Cushings disease in cats is considered an uncommon endrocrine condition. It is characterized by hyperadrenocorticism, or the overproduction of adrenal hormone (corticosteroids).
Feline Cushings disease (Hyperadrenocorticism) is most commonly caused by a tumor of the pituitary gland, or sometimes a tumor of the adrenal glands.
It can also be caused by overuse of steroid treatments, such as Prednisone. If the syndrome is induced by prolonged or excessive steroid usage it is known as iatrogenic Cushings.
The disease (when not caused by steroid usage) affects mostly middle aged to older cats, with females more often being the target. This disease has many symptoms that could be caused by other diseases, and diabetes (and its accompanying symptoms) is often present along with it.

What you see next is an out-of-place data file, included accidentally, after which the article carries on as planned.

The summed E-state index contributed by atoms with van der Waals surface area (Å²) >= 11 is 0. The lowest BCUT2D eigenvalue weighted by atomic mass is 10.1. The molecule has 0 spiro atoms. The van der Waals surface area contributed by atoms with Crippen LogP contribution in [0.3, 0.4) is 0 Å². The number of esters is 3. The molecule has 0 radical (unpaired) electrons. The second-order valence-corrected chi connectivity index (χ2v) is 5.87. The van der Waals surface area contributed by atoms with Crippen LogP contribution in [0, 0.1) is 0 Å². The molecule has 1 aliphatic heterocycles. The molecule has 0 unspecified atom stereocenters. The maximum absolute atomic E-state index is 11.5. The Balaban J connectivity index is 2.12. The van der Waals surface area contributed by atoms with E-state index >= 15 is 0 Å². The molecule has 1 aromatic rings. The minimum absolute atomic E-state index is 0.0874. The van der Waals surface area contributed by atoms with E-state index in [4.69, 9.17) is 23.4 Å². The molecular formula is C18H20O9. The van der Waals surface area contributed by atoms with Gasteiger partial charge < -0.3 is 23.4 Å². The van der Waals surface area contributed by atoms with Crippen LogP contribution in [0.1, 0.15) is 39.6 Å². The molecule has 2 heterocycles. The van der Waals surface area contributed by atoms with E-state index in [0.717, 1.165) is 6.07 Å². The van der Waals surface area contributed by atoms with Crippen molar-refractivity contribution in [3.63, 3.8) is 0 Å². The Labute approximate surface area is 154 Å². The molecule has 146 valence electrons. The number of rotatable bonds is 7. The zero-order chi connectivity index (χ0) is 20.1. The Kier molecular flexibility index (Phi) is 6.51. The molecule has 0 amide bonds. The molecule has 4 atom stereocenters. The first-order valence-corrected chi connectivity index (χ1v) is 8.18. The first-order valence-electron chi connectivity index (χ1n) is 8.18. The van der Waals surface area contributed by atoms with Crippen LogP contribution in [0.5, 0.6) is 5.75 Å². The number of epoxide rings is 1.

As such, it can be complicated to understand, and difficult to diagnose. To make things more complicated, many of the clinical signs in cats are not obvious.
One of the most obvious signs in felines, however, is thinning of the skin. The skin may be so thin as to appear translucent and feel thin to the touch. One of the more common ways that this illness is discovered in cats is when there is difficulty in regulating insulin in a cat with diabetes.
Symptoms and signs include the following...
In addition to thin skin and bruising, cushings disease can create skin conditions that include:
Additional secondary infections produced by Cushings disease in cats may include facial abscesses, bacterial and fungal cystitis, pyothorax, bronchitis, rhinitis, pancreatitis, and demodicosis.
When the disease is caused by overuse of steroids, then the condition should resolve after the drug therapy is terminated or reduced.
If Cushings is caused by adrenal or pituitary tumors, then treatment options get quite complicated. A number of drug treatments exist, but cats do not respond that well to certain treatment options, and surgery may be required.